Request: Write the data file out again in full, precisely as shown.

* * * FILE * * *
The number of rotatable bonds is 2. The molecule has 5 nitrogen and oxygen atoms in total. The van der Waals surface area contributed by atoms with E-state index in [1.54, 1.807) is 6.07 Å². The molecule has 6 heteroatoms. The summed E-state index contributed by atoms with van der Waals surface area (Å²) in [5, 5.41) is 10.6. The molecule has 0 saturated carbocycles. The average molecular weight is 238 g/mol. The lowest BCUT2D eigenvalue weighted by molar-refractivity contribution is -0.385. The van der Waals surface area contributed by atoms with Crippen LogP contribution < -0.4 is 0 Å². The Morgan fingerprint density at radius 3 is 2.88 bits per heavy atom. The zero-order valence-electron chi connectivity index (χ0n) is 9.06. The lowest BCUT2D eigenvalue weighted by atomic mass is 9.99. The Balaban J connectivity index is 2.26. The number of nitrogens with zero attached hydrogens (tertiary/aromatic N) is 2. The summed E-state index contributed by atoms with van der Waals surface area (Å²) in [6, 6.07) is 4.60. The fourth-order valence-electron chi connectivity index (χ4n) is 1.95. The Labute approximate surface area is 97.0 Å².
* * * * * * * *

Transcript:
The number of rotatable bonds is 2. The molecule has 5 nitrogen and oxygen atoms in total. The van der Waals surface area contributed by atoms with E-state index in [1.54, 1.807) is 6.07 Å². The molecule has 6 heteroatoms. The summed E-state index contributed by atoms with van der Waals surface area (Å²) in [5, 5.41) is 10.6. The molecule has 0 saturated carbocycles. The average molecular weight is 238 g/mol. The lowest BCUT2D eigenvalue weighted by molar-refractivity contribution is -0.385. The van der Waals surface area contributed by atoms with Crippen LogP contribution < -0.4 is 0 Å². The Morgan fingerprint density at radius 3 is 2.88 bits per heavy atom. The zero-order valence-electron chi connectivity index (χ0n) is 9.06. The lowest BCUT2D eigenvalue weighted by atomic mass is 9.99. The Balaban J connectivity index is 2.26. The number of nitrogens with zero attached hydrogens (tertiary/aromatic N) is 2. The summed E-state index contributed by atoms with van der Waals surface area (Å²) in [6, 6.07) is 4.60. The fourth-order valence-electron chi connectivity index (χ4n) is 1.95. The Labute approximate surface area is 97.0 Å².